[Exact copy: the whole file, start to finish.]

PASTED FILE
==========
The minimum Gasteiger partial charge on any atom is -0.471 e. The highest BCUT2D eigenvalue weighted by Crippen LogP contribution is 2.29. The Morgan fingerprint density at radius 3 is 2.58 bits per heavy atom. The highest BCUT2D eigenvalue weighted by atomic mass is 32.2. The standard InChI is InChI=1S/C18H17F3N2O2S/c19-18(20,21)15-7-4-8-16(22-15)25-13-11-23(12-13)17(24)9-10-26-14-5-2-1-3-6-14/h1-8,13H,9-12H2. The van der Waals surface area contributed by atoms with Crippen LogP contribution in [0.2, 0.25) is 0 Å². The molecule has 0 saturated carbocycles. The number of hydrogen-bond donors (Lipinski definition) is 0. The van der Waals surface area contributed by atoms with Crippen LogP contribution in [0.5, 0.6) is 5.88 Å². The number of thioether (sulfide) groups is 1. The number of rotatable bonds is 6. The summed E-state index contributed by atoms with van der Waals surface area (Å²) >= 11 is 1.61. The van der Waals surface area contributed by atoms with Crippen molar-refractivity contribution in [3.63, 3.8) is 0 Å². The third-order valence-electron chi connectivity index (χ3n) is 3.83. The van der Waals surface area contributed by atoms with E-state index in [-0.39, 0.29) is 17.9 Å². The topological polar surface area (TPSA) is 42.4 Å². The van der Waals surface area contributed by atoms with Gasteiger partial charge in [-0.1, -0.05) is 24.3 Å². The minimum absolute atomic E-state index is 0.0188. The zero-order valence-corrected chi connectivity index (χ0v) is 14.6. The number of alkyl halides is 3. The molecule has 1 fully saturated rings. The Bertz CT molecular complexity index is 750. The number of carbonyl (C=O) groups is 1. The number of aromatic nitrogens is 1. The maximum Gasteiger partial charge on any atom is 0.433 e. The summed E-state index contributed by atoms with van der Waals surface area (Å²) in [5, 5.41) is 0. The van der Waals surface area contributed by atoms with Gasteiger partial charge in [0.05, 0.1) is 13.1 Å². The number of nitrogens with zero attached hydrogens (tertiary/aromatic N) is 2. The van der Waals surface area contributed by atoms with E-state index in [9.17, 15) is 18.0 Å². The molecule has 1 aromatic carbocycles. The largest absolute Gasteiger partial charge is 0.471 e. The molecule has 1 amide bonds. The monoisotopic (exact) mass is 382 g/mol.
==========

The minimum Gasteiger partial charge on any atom is -0.471 e. The highest BCUT2D eigenvalue weighted by Crippen LogP contribution is 2.29. The Morgan fingerprint density at radius 3 is 2.58 bits per heavy atom. The highest BCUT2D eigenvalue weighted by atomic mass is 32.2. The standard InChI is InChI=1S/C18H17F3N2O2S/c19-18(20,21)15-7-4-8-16(22-15)25-13-11-23(12-13)17(24)9-10-26-14-5-2-1-3-6-14/h1-8,13H,9-12H2. The van der Waals surface area contributed by atoms with Crippen LogP contribution in [0.2, 0.25) is 0 Å². The molecule has 0 saturated carbocycles. The number of hydrogen-bond donors (Lipinski definition) is 0. The van der Waals surface area contributed by atoms with Crippen LogP contribution in [0.5, 0.6) is 5.88 Å². The number of thioether (sulfide) groups is 1. The number of rotatable bonds is 6. The summed E-state index contributed by atoms with van der Waals surface area (Å²) >= 11 is 1.61. The van der Waals surface area contributed by atoms with Crippen molar-refractivity contribution in [3.63, 3.8) is 0 Å². The third-order valence-electron chi connectivity index (χ3n) is 3.83. The van der Waals surface area contributed by atoms with E-state index in [-0.39, 0.29) is 17.9 Å². The topological polar surface area (TPSA) is 42.4 Å². The van der Waals surface area contributed by atoms with Gasteiger partial charge in [-0.1, -0.05) is 24.3 Å². The minimum absolute atomic E-state index is 0.0188. The zero-order valence-corrected chi connectivity index (χ0v) is 14.6. The number of alkyl halides is 3. The molecule has 1 fully saturated rings. The Bertz CT molecular complexity index is 750. The number of carbonyl (C=O) groups is 1. The number of aromatic nitrogens is 1. The maximum Gasteiger partial charge on any atom is 0.433 e. The summed E-state index contributed by atoms with van der Waals surface area (Å²) in [5, 5.41) is 0. The van der Waals surface area contributed by atoms with Gasteiger partial charge in [0.05, 0.1) is 13.1 Å². The number of nitrogens with zero attached hydrogens (tertiary/aromatic N) is 2. The van der Waals surface area contributed by atoms with E-state index in [9.17, 15) is 18.0 Å². The molecule has 1 aromatic carbocycles. The largest absolute Gasteiger partial charge is 0.471 e. The molecule has 1 amide bonds. The monoisotopic (exact) mass is 382 g/mol.